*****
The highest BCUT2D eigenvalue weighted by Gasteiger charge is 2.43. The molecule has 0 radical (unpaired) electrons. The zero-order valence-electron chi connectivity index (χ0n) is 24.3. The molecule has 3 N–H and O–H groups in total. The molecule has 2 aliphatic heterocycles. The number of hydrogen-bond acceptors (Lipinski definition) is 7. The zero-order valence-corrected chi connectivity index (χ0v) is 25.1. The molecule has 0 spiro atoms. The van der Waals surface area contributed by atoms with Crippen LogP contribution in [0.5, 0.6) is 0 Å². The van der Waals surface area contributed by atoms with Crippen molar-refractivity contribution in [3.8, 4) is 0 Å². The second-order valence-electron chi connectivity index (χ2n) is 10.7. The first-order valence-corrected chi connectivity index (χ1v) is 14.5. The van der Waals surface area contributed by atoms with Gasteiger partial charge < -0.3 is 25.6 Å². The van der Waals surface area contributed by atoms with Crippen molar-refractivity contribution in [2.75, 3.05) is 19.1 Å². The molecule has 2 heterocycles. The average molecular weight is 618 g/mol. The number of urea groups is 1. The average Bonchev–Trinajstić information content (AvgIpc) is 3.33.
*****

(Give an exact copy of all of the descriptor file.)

The highest BCUT2D eigenvalue weighted by Gasteiger charge is 2.43. The molecule has 0 radical (unpaired) electrons. The zero-order valence-electron chi connectivity index (χ0n) is 24.3. The molecule has 3 N–H and O–H groups in total. The molecule has 2 aliphatic heterocycles. The number of hydrogen-bond acceptors (Lipinski definition) is 7. The zero-order valence-corrected chi connectivity index (χ0v) is 25.1. The molecule has 0 spiro atoms. The van der Waals surface area contributed by atoms with Crippen LogP contribution in [0.5, 0.6) is 0 Å². The van der Waals surface area contributed by atoms with Crippen molar-refractivity contribution in [3.8, 4) is 0 Å². The second-order valence-electron chi connectivity index (χ2n) is 10.7. The first-order valence-corrected chi connectivity index (χ1v) is 14.5. The van der Waals surface area contributed by atoms with Gasteiger partial charge < -0.3 is 25.6 Å². The van der Waals surface area contributed by atoms with Crippen molar-refractivity contribution in [2.75, 3.05) is 19.1 Å². The molecule has 2 heterocycles. The average molecular weight is 618 g/mol. The number of urea groups is 1. The average Bonchev–Trinajstić information content (AvgIpc) is 3.33.